One of Terry Pratchett’s neatest jokes in the Discworld novels concerns the troll (big creatures made of rock) system of counting, which entails only the words “one,” “two,” “many” and “lots”—a fact often cited by troll-haters as evidence of their stupidity. What the mockers don’t know is that troll numbers in fact follow a perfectly sensible quaternary system which begins “one, two, many-one, many-two, many-many, many-many-one…”
It’s a gag with a real world parallel: the Amazonian tribe known as the Pirahã, who lack the ability to quantify precisely any group of objects greater than two. And their language, as we’ve discussed in both the magazine and this blog, lies at the heart of a huge debate in modern linguistics, in which nothing less than Chomsky’s theory of Universal Grammar and the fundamental question of how language and thought relate are at stake.
In his latest book, The Stuff of Thought, the noted language and cognition researcher Steven Pinker has now weighed into the debate; and he offers—in my opinion—a brilliantly lucid exposition of just what it means when a remote hunter-gathering tribe cannot subtract three from six.
To conclude that the lack of precise number thoughts among the Pirahã is caused by their lack of precise number words is, Pinker argues, to make “a dubious leap from correlation to causation.” Instead, he points out, we need to realise that the idea of counting is very different to the idea of number:
It’s tempting to equate a use of the number five with the ability to count five things, but they are very different accomplishment. Counting is an algorithm, like long division or the use of logarithmic tables—in this case an algorithm for assessing the exact numerosity of a set of objects.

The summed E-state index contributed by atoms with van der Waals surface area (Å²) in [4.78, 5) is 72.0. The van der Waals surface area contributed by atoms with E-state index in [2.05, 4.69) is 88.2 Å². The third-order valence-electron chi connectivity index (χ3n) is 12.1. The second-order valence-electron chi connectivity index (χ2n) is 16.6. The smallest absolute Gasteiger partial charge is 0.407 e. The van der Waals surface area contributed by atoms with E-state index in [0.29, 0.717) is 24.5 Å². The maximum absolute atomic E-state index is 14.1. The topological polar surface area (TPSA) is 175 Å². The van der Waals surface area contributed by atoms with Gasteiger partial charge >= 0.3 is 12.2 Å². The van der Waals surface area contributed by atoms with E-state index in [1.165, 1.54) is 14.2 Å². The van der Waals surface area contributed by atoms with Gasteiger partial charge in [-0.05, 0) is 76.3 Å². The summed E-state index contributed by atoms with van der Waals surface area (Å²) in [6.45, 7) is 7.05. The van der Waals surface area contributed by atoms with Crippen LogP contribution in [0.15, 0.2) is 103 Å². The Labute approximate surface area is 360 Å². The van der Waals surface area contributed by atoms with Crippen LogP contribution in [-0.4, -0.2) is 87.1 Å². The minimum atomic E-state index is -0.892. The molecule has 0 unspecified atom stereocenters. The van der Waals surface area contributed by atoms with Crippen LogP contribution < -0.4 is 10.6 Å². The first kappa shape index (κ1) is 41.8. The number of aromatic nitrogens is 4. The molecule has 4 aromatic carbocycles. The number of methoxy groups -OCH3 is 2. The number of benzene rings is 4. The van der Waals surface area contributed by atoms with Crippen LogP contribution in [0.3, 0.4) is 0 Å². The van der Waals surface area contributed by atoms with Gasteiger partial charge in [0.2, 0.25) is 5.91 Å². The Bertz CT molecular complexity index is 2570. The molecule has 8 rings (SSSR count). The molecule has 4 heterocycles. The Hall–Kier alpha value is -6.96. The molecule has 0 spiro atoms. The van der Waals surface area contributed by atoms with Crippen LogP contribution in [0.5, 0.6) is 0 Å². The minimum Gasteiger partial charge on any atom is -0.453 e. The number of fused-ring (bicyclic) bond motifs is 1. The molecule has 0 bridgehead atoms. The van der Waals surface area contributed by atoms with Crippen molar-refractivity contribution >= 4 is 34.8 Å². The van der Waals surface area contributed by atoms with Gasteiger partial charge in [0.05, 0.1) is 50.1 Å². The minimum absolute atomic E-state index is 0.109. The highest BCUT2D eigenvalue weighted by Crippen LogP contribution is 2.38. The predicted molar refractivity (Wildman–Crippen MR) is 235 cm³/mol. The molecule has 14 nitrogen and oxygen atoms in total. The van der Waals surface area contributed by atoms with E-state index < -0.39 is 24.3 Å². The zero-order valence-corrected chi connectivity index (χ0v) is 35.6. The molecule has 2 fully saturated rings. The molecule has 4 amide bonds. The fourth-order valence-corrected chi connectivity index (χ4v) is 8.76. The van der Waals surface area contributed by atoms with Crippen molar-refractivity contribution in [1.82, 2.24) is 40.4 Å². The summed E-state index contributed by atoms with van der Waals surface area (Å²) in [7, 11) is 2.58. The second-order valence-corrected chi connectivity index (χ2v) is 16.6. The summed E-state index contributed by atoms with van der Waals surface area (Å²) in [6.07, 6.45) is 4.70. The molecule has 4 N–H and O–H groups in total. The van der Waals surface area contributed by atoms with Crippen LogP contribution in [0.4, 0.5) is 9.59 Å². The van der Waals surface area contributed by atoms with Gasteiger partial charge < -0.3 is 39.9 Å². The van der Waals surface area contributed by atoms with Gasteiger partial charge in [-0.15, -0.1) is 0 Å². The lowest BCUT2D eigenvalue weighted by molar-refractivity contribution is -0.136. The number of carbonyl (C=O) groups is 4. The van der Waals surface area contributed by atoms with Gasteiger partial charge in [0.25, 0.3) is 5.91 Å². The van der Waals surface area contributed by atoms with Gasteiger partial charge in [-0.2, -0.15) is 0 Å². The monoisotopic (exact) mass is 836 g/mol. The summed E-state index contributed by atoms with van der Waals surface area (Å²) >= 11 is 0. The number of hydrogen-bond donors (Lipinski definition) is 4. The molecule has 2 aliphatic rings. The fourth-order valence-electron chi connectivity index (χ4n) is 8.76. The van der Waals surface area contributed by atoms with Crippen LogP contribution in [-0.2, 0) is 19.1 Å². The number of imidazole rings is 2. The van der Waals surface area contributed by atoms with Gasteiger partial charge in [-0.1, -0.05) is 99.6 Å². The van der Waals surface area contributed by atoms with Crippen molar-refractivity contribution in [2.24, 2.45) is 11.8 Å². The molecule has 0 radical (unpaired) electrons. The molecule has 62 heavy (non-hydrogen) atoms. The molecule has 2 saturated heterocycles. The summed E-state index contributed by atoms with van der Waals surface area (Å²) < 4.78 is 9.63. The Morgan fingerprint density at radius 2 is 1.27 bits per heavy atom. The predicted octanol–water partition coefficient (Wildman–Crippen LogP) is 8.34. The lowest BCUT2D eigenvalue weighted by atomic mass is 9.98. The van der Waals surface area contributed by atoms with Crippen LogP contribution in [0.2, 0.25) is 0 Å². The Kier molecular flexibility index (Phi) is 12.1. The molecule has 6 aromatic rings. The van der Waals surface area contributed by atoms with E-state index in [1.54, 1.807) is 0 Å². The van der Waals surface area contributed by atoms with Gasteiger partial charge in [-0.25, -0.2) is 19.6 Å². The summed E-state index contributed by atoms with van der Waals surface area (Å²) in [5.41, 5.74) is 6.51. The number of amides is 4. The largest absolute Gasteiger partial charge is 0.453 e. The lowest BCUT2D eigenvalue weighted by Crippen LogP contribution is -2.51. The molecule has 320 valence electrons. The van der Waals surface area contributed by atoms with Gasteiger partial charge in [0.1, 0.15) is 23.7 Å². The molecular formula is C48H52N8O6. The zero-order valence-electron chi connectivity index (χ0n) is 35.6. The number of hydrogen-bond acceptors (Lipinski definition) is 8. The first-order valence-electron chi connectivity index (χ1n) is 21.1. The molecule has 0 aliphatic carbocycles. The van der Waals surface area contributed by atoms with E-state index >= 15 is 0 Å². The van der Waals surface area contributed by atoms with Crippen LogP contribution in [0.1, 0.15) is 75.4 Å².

Thus, Pinker concludes, the fact that these hunter-gatherers have not developed a counting technique is no more a proof that language dictates thought than the fact that they have not developed a technique for building self-supporting stone arches. Indeed, the existence or non-existence of particular words in a particular language is not itself the crucial factor in whether a technique can be used by its speakers:
…the counting algorithm we teach preschoolers, like the more complex mental arithmetic we teach school-age children, co-opts words in the language. But it is not part of the language, like subject-verb agreement, nor does it come for free with the language… The prerequisite for exact number concepts beyond “two” is a counting algorithm, not a language with number words.
Responses will no doubt be pouring in already from those in the language-determines-thought camp. In the politest possible terms, I’m sure.